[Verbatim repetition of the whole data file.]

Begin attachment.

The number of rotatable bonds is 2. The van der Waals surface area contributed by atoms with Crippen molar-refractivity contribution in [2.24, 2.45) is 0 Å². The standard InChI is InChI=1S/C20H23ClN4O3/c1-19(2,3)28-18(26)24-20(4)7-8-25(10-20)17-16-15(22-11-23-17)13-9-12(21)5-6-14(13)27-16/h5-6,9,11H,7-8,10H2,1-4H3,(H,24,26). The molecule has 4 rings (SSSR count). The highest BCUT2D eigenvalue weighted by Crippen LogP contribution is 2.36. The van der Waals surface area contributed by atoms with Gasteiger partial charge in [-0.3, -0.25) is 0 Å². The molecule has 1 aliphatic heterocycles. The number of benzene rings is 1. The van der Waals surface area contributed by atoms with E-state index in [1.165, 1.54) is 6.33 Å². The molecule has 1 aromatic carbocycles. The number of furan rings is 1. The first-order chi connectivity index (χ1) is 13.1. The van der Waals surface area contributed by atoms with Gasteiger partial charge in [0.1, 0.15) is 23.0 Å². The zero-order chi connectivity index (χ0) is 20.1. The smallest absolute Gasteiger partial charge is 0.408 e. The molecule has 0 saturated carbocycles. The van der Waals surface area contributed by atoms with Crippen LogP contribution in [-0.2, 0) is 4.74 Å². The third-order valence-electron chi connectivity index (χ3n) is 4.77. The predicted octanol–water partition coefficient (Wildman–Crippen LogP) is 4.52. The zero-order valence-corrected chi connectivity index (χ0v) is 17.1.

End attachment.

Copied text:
The number of rotatable bonds is 2. The van der Waals surface area contributed by atoms with Crippen molar-refractivity contribution in [2.24, 2.45) is 0 Å². The standard InChI is InChI=1S/C20H23ClN4O3/c1-19(2,3)28-18(26)24-20(4)7-8-25(10-20)17-16-15(22-11-23-17)13-9-12(21)5-6-14(13)27-16/h5-6,9,11H,7-8,10H2,1-4H3,(H,24,26). The molecule has 4 rings (SSSR count). The highest BCUT2D eigenvalue weighted by Crippen LogP contribution is 2.36. The van der Waals surface area contributed by atoms with Gasteiger partial charge in [-0.3, -0.25) is 0 Å². The molecule has 1 aliphatic heterocycles. The number of benzene rings is 1. The van der Waals surface area contributed by atoms with E-state index in [1.165, 1.54) is 6.33 Å². The molecule has 1 aromatic carbocycles. The number of furan rings is 1. The first-order chi connectivity index (χ1) is 13.1. The van der Waals surface area contributed by atoms with Gasteiger partial charge in [0.1, 0.15) is 23.0 Å². The zero-order chi connectivity index (χ0) is 20.1. The smallest absolute Gasteiger partial charge is 0.408 e. The molecule has 0 saturated carbocycles. The van der Waals surface area contributed by atoms with Crippen LogP contribution in [-0.2, 0) is 4.74 Å². The third-order valence-electron chi connectivity index (χ3n) is 4.77. The predicted octanol–water partition coefficient (Wildman–Crippen LogP) is 4.52. The zero-order valence-corrected chi connectivity index (χ0v) is 17.1.